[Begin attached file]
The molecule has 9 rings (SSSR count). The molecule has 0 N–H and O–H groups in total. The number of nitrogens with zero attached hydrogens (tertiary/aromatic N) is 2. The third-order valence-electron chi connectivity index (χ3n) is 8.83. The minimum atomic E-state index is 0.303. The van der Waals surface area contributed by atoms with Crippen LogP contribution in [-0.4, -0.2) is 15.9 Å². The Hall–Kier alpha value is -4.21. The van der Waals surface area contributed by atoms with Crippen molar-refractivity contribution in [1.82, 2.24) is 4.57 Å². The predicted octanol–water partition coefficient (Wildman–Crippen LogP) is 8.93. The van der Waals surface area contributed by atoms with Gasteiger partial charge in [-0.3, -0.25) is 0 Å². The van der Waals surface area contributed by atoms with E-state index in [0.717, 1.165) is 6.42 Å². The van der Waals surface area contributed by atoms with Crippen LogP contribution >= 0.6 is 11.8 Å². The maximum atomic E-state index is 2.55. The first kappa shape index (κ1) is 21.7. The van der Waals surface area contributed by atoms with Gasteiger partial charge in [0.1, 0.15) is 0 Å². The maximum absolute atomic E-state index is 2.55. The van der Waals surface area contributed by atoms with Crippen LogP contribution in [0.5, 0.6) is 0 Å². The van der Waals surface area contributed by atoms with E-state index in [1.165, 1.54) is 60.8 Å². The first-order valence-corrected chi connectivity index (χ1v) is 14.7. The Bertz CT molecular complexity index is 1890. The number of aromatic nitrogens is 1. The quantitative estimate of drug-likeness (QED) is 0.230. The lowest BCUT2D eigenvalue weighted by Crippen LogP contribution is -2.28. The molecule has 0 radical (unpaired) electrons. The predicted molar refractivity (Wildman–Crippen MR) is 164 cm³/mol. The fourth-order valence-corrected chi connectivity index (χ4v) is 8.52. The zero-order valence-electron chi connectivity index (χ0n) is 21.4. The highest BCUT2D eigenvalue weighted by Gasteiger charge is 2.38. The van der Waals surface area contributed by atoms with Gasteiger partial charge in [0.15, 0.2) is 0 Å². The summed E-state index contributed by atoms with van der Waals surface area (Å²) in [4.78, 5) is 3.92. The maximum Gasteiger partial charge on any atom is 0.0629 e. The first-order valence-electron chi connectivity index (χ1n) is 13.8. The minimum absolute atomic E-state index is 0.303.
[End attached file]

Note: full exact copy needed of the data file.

The molecule has 9 rings (SSSR count). The molecule has 0 N–H and O–H groups in total. The number of nitrogens with zero attached hydrogens (tertiary/aromatic N) is 2. The third-order valence-electron chi connectivity index (χ3n) is 8.83. The minimum atomic E-state index is 0.303. The van der Waals surface area contributed by atoms with Crippen LogP contribution in [-0.4, -0.2) is 15.9 Å². The Hall–Kier alpha value is -4.21. The van der Waals surface area contributed by atoms with Crippen molar-refractivity contribution in [1.82, 2.24) is 4.57 Å². The predicted octanol–water partition coefficient (Wildman–Crippen LogP) is 8.93. The van der Waals surface area contributed by atoms with Gasteiger partial charge in [-0.3, -0.25) is 0 Å². The van der Waals surface area contributed by atoms with E-state index in [0.717, 1.165) is 6.42 Å². The van der Waals surface area contributed by atoms with Crippen LogP contribution >= 0.6 is 11.8 Å². The maximum atomic E-state index is 2.55. The first kappa shape index (κ1) is 21.7. The van der Waals surface area contributed by atoms with Gasteiger partial charge in [0.1, 0.15) is 0 Å². The maximum absolute atomic E-state index is 2.55. The van der Waals surface area contributed by atoms with Crippen LogP contribution in [0.5, 0.6) is 0 Å². The van der Waals surface area contributed by atoms with E-state index in [1.165, 1.54) is 60.8 Å². The first-order valence-corrected chi connectivity index (χ1v) is 14.7. The Bertz CT molecular complexity index is 1890. The number of aromatic nitrogens is 1. The quantitative estimate of drug-likeness (QED) is 0.230. The lowest BCUT2D eigenvalue weighted by Crippen LogP contribution is -2.28. The molecule has 0 radical (unpaired) electrons. The predicted molar refractivity (Wildman–Crippen MR) is 164 cm³/mol. The fourth-order valence-corrected chi connectivity index (χ4v) is 8.52. The zero-order valence-electron chi connectivity index (χ0n) is 21.4. The highest BCUT2D eigenvalue weighted by Gasteiger charge is 2.38. The van der Waals surface area contributed by atoms with Gasteiger partial charge in [0.15, 0.2) is 0 Å². The summed E-state index contributed by atoms with van der Waals surface area (Å²) in [4.78, 5) is 3.92. The maximum Gasteiger partial charge on any atom is 0.0629 e. The first-order valence-electron chi connectivity index (χ1n) is 13.8. The minimum absolute atomic E-state index is 0.303.